Rome's unparalleled victories yielded vast concentrations of wealth and power in the hands of some citizens. The world empire left the city‐state constitution and idea of citizenship outdated. Roman citizenship, a status inherited from citizen parents, had formerly entailed privileges of participation in politics in the city and responsibility for military service. As Roman power spread, though, citizenship was diffused well beyond the city by the establishment of citizen colonies in Italy and abroad and by selective grant to the conquered (first to their Latin neighbors, then to all free Italians). Participation in voting assemblies in the city of Rome was impracticable for most of these new citizens, yet citizenship continued to bestow privileged status, legal rights to marry and make contracts under Roman law, and provocatio (protection of a citizen from arbitrary whipping or execution by magistrates through appeal to higher authorities).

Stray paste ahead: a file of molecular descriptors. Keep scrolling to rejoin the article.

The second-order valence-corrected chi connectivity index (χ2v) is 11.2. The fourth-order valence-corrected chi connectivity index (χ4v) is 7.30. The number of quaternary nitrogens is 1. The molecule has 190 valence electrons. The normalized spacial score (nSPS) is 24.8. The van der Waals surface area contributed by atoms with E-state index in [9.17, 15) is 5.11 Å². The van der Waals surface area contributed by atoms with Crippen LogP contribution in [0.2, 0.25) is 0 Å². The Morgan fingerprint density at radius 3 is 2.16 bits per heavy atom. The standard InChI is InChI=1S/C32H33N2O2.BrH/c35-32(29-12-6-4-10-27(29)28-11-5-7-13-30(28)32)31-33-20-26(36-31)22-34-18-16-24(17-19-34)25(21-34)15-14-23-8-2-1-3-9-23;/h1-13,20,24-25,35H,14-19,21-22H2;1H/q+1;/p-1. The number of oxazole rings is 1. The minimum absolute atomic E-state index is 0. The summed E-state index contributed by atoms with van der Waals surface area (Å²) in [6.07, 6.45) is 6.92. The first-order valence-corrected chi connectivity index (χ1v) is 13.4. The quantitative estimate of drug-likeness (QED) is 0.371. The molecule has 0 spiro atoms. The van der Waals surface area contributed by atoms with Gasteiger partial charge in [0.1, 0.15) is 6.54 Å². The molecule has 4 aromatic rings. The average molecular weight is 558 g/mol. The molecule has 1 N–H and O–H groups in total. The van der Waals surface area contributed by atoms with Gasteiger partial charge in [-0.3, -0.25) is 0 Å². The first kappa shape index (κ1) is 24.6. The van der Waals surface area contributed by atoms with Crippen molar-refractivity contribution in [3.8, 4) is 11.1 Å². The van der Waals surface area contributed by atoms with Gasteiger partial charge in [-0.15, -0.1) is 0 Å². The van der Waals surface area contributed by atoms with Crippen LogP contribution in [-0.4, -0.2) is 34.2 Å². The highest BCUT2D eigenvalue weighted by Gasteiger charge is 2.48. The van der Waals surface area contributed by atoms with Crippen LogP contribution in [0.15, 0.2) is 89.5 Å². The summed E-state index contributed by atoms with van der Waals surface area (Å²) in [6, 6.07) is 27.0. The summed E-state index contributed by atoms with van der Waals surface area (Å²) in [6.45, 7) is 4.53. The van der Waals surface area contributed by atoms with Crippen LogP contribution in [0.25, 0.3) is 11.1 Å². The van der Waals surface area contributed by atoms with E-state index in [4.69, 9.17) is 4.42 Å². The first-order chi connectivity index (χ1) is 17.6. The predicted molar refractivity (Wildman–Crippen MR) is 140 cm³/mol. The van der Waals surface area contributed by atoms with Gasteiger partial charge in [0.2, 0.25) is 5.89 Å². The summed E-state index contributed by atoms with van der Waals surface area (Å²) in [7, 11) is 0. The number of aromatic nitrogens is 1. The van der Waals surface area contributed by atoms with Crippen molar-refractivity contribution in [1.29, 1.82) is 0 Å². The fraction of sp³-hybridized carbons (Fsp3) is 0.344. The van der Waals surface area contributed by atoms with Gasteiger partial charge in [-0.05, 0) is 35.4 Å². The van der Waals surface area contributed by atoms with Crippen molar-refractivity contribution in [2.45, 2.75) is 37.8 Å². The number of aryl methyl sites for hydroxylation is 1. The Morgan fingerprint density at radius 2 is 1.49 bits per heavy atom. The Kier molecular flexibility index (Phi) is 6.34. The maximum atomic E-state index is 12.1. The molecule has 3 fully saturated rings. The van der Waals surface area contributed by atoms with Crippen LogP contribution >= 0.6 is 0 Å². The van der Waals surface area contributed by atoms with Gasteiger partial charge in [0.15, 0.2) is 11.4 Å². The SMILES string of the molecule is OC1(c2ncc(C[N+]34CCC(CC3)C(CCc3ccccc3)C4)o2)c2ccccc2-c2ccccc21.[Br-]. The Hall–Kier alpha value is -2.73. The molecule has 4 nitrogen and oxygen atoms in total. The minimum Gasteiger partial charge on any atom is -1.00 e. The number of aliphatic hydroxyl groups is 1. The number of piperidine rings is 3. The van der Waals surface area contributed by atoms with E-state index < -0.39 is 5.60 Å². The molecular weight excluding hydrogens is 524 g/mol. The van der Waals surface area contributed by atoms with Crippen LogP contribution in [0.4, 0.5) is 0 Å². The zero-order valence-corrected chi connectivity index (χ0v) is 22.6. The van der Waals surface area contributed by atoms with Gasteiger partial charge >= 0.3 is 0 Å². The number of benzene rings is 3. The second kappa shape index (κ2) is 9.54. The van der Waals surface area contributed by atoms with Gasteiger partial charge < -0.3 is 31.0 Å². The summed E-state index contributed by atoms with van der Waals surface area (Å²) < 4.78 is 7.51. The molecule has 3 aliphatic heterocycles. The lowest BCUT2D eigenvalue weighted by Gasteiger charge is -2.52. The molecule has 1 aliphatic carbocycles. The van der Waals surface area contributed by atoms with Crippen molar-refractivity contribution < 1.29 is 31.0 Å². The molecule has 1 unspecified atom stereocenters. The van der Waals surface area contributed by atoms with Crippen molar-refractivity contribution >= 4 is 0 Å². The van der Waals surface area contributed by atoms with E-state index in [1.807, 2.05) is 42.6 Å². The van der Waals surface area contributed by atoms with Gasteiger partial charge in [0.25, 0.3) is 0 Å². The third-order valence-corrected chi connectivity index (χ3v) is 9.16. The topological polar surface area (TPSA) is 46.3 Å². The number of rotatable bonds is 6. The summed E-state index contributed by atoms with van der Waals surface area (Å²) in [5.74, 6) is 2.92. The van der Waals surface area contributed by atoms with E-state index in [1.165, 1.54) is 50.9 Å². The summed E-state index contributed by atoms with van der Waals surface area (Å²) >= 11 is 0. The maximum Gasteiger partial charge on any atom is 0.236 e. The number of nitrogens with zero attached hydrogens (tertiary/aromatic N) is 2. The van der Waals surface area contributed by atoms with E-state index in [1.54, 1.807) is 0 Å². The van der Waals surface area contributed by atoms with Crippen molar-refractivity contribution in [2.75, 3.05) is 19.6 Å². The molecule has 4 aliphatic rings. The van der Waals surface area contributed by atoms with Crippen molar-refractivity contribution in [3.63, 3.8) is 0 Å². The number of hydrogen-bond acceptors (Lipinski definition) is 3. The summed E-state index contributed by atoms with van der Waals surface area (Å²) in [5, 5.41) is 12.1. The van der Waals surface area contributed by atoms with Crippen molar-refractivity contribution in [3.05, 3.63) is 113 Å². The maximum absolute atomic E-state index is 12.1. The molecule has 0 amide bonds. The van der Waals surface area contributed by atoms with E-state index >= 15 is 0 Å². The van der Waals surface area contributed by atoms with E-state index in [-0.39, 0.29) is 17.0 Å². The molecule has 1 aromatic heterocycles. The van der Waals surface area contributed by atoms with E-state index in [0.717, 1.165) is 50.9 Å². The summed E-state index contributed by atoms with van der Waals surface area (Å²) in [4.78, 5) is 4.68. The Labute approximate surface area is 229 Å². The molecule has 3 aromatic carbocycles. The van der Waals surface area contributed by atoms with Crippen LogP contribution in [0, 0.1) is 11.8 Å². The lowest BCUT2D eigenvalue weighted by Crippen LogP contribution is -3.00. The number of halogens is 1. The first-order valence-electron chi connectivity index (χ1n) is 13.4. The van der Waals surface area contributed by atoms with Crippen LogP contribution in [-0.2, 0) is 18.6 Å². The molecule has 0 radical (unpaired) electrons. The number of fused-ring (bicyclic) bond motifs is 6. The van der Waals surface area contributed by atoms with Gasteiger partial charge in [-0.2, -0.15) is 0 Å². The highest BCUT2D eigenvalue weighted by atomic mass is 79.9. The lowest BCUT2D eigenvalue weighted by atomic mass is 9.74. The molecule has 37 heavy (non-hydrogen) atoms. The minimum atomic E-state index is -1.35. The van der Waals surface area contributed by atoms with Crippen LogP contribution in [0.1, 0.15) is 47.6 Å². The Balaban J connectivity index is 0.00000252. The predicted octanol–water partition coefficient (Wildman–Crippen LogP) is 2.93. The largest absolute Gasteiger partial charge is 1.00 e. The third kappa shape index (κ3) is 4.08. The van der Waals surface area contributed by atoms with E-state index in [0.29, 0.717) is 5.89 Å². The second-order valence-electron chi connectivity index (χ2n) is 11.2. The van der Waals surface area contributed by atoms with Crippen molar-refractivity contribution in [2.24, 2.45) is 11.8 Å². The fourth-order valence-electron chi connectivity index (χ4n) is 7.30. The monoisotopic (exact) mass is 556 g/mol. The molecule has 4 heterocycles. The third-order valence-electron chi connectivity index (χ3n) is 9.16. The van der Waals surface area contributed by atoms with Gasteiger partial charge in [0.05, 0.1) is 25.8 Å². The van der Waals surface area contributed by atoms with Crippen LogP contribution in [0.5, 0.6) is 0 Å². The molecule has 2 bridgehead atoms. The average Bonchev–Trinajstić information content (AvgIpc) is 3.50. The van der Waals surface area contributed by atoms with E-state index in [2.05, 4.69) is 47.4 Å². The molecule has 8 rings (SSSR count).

The traditional Republican constitution was ultimately inadequate to the tasks of governing a vast empire abroad and of containing political competition at home. In striving with each other to attain the highest honors, senators resorted to escalating violence, culminating in two decades of civil war initiated by Julius Caesar in 49 BCE and finished by his adopted son, Augustus, who established himself as the first emperor.

Roman Imperial Social Structure.

Augustus sought to legitimize his new regime by claiming to restore the Respublica and incorporating Republican institutions and aristocratic families. He styled himself princeps or first citizen, a traditional title for the leader of the Senate that avoided drawing attention to his autocracy. As part of his program of restoration, Augustus reaffirmed the traditional social order and strengthened its hierarchical divisions. It was a hierarchy based on wealth, respectable birth, and citizenship. High rank was marked by special clothing, the best seats at public spectacles, and various legal privileges.